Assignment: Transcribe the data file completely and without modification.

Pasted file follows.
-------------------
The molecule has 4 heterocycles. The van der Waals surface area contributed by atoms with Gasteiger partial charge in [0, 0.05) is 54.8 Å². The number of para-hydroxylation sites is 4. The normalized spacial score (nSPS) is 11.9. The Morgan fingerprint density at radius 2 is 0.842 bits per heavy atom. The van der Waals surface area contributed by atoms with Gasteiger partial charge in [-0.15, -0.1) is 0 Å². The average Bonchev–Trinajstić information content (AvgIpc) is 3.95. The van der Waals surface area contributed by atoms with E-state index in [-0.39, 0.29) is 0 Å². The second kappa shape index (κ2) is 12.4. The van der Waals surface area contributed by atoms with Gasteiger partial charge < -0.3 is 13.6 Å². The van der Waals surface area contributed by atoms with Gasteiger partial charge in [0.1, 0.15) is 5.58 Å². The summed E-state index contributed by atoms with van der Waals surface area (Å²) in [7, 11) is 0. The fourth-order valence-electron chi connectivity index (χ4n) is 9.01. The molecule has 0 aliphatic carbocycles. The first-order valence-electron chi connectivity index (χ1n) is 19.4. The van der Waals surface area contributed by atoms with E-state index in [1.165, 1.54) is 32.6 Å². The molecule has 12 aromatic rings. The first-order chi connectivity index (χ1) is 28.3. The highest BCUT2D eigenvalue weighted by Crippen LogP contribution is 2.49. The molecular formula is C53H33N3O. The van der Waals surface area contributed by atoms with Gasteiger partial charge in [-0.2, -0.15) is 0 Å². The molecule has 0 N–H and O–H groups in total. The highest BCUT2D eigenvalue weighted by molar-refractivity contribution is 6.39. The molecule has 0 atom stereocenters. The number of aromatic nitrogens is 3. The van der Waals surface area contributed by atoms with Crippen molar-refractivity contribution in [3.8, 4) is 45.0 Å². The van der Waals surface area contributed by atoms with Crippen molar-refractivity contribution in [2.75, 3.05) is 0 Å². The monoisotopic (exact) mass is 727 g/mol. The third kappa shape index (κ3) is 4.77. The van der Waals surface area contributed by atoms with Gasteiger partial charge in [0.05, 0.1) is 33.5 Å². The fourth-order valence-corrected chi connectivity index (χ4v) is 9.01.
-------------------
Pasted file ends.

The molecule has 4 heterocycles. The van der Waals surface area contributed by atoms with Gasteiger partial charge in [0, 0.05) is 54.8 Å². The number of para-hydroxylation sites is 4. The normalized spacial score (nSPS) is 11.9. The Morgan fingerprint density at radius 2 is 0.842 bits per heavy atom. The van der Waals surface area contributed by atoms with Gasteiger partial charge in [-0.15, -0.1) is 0 Å². The average Bonchev–Trinajstić information content (AvgIpc) is 3.95. The van der Waals surface area contributed by atoms with E-state index in [-0.39, 0.29) is 0 Å². The second kappa shape index (κ2) is 12.4. The van der Waals surface area contributed by atoms with Gasteiger partial charge < -0.3 is 13.6 Å². The van der Waals surface area contributed by atoms with Gasteiger partial charge in [0.1, 0.15) is 5.58 Å². The summed E-state index contributed by atoms with van der Waals surface area (Å²) in [7, 11) is 0. The fourth-order valence-electron chi connectivity index (χ4n) is 9.01. The molecule has 0 aliphatic carbocycles. The first-order valence-electron chi connectivity index (χ1n) is 19.4. The van der Waals surface area contributed by atoms with E-state index in [1.165, 1.54) is 32.6 Å². The molecule has 12 aromatic rings. The first-order chi connectivity index (χ1) is 28.3. The highest BCUT2D eigenvalue weighted by Crippen LogP contribution is 2.49. The molecular formula is C53H33N3O. The van der Waals surface area contributed by atoms with Gasteiger partial charge in [-0.2, -0.15) is 0 Å². The molecule has 0 N–H and O–H groups in total. The highest BCUT2D eigenvalue weighted by molar-refractivity contribution is 6.39. The molecule has 0 atom stereocenters. The number of aromatic nitrogens is 3. The van der Waals surface area contributed by atoms with Crippen molar-refractivity contribution in [3.8, 4) is 45.0 Å². The van der Waals surface area contributed by atoms with Crippen molar-refractivity contribution in [2.75, 3.05) is 0 Å². The monoisotopic (exact) mass is 727 g/mol. The third kappa shape index (κ3) is 4.77. The van der Waals surface area contributed by atoms with Gasteiger partial charge in [0.05, 0.1) is 33.5 Å². The fourth-order valence-corrected chi connectivity index (χ4v) is 9.01.